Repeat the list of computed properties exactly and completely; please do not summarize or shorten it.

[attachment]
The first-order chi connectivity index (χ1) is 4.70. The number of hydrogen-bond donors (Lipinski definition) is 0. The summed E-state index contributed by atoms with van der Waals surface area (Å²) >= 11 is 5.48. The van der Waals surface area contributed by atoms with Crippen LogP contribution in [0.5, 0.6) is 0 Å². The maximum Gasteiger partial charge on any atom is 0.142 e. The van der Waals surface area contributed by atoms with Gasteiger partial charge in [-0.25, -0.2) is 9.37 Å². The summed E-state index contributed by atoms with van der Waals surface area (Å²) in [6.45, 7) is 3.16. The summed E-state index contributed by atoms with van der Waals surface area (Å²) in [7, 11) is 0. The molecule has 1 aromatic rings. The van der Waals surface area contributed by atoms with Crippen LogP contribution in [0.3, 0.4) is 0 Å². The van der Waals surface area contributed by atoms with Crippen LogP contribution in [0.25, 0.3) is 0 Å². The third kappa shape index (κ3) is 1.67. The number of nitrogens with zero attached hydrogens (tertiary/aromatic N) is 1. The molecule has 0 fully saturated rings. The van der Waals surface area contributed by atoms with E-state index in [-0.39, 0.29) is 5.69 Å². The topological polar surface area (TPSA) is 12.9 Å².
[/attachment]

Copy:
The first-order chi connectivity index (χ1) is 4.70. The number of hydrogen-bond donors (Lipinski definition) is 0. The summed E-state index contributed by atoms with van der Waals surface area (Å²) >= 11 is 5.48. The van der Waals surface area contributed by atoms with Crippen LogP contribution in [0.5, 0.6) is 0 Å². The maximum Gasteiger partial charge on any atom is 0.142 e. The van der Waals surface area contributed by atoms with Gasteiger partial charge in [-0.25, -0.2) is 9.37 Å². The summed E-state index contributed by atoms with van der Waals surface area (Å²) in [6.45, 7) is 3.16. The summed E-state index contributed by atoms with van der Waals surface area (Å²) in [7, 11) is 0. The molecule has 1 aromatic rings. The van der Waals surface area contributed by atoms with Crippen LogP contribution in [0.3, 0.4) is 0 Å². The van der Waals surface area contributed by atoms with Crippen LogP contribution in [0.25, 0.3) is 0 Å². The third kappa shape index (κ3) is 1.67. The number of nitrogens with zero attached hydrogens (tertiary/aromatic N) is 1. The molecule has 0 fully saturated rings. The van der Waals surface area contributed by atoms with E-state index in [-0.39, 0.29) is 5.69 Å². The topological polar surface area (TPSA) is 12.9 Å².